(This story was published in 2004).

In many ways Brandon Triche is your typical college senior, frazzled by pulling an all-nighter after a computer erased most of a term paper due for his communications class.

In other significant ways, though, Triche’s life has been far from typical. Half-Native American, half-Caucasian, adopted at birth by religious parents. An active gymnast from age 7 to 11, then steered into playing high school baseball and football before resuming his gymnastics career at 19. Telling his parents in high school that he’s gay and being sent to “about a million” psychiatrists and pastors who tried to make him see the error of his ways. Going back into the closet out of frustration before meeting a man who became his life partner, telling his parents again and this time being kicked out of the house. A bout with heavy drug use that lands him in a rehab center before finally coming to terms and accepting who he really is.

It’s been a long and difficult journey for Brandon Triche. But when the Southern Connecticut State University senior stepped on the floor April 13 for the NCAA Division II men’s gymnastics championships in Davis, Calif., he did so with a realization that his best days are in front of him.

“It’s important for people to be true to themselves and not be intimidated by the rest of the world,” said Triche, 23, who lives on campus in New Haven, and also in New London, Conn., with Scott, his husband of three years.

Triche is a rare person in American sports–an out, active male athlete. His teammates and coaches and fellow students know, and what’s striking is that it’s become a non-issue. And that suits him just fine.

“It’s generally been no big deal for the team,” Triche said. “Maybe it’s because I’m so vocal about it. I don’t hold back for anybody. I hear 24-7 straight talk all the time (from teammates) and they get it right back. They’ve been 100% supportive.”

He relates an incident from this past season when he and his teammates were relaxing the night before a meet with other gymnasts from Temple. The Temple athletes “were a bunch of assholes … talking about gays … ragging about gays.”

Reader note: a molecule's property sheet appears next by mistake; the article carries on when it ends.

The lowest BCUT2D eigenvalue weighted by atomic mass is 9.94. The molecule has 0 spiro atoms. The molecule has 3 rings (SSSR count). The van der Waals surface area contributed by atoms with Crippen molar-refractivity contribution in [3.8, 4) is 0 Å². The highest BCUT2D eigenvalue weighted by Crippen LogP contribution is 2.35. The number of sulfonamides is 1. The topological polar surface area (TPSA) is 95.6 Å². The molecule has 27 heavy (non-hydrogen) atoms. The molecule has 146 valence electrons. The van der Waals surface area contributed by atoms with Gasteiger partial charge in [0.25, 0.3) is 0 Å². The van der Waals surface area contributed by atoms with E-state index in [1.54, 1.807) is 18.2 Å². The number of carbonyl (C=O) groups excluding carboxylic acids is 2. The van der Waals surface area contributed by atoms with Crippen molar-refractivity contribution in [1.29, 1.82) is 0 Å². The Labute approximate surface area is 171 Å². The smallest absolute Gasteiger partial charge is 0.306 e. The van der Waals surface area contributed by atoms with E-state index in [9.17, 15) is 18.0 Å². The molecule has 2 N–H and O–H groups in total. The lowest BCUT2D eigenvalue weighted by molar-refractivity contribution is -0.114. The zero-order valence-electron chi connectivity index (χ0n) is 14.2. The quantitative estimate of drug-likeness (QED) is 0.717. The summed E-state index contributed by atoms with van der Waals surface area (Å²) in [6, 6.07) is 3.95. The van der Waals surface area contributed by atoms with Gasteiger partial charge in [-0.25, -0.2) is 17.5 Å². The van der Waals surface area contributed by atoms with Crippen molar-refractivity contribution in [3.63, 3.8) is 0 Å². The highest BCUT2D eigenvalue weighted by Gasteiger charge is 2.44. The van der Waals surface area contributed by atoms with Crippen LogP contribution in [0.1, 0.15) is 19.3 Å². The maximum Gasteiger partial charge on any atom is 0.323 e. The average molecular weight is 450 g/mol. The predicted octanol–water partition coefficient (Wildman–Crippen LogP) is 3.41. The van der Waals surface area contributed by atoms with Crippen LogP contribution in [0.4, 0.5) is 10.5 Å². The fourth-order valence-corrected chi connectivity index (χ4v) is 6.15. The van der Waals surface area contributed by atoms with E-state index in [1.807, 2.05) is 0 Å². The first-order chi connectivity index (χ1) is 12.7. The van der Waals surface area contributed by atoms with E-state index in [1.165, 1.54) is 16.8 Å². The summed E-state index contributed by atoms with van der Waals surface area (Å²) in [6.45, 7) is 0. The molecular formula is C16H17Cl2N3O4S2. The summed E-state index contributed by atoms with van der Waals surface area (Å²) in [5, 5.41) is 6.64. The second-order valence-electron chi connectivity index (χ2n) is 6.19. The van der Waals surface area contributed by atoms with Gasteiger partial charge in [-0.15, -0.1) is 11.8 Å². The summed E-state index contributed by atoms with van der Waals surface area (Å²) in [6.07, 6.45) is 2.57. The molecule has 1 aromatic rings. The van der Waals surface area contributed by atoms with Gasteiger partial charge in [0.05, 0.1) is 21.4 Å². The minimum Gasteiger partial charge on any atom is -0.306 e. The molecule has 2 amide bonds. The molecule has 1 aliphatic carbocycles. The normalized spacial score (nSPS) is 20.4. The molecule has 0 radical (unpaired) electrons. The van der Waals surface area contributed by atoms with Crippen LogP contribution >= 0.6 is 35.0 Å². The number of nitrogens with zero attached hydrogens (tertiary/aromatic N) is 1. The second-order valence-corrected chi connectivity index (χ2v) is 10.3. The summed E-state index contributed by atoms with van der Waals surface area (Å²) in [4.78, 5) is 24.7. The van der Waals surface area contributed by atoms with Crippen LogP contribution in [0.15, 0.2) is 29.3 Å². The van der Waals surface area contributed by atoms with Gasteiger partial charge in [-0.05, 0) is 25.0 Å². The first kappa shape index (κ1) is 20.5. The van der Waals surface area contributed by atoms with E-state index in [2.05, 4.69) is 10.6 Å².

Triche’s teammates couldn’t stop laughing; after all, one of “them” was in their midst. After breaking the news to the Temple gymnasts, Triche said they totally changed their tune and started asking more informative questions. The next day one of the Temple athletes approached Triche to confide that he was also gay.

“They’re so scared to come out,” Triche said of the Temple gymnast and closeted athletes in general. ”They don’t realize a lot of people don’t care. If you’re 100% honest and don’t show any fear, they’ll be 100% cool with it.”

Two people close to Triche who have been anything but cool with it are his parents, who still live in his hometown of Spring, Texas, a Houston suburb. They’ve kicked him out of the house and want nothing to do with Scott (going so far as to buy Brandon a cell phone to prevent Scott from answering the phone if they wanted to talk with their son).

“They didn’t want to condone homosexuality because of their Christian beliefs,” Triche said.

Triche was aware of his sexual orientation from an early age.

“I knew when I was real young, at 6 or 7. I knew which direction I was looking in. I knew what I liked immediately. I knew. But I tried to convince myself I wasn’t. Finally, at 14 or 15 I told myself inside I was gay.”

Along the way, Triche met some people who helped him feel better about himself. There was the student about two years older in his high school who was totally out. “I was mesmerized by him. I said, `That will be me one day.’ ” They eventually met and the student was a great support for Triche.

He also told his best friend, a girl, when he was 16 and her understanding gave him confidence. At the time he was playing on his high school football team (strong safety) and baseball team (catcher). His fellow baseball players had “thought I was gay and they didn’t care.”

Telling his parents was another matter, and their response would have been amusing if it hadn’t been so tragic: they sent him to various shrinks and clergymen, who tried to ease him back into the heterosexual world. While paying lip service to them, Triche was buying none of it. “I knew who I was.”

In frustration, he decided to go back into the closet, telling his parents it was just a phase. He was afraid of being disowned.

This charade went on for about three years before he would muster the courage to tell his parents the truth. The catalyst was Scott, nine years his senior, whom Brandon met online in an AOL chat room. Their first meeting at the Cookie Company in a Houston mall wasn’t exactly a romantic dinner in Paris, but for Triche it was life-changing. The two fell in love and moved in together. They consider themselves married.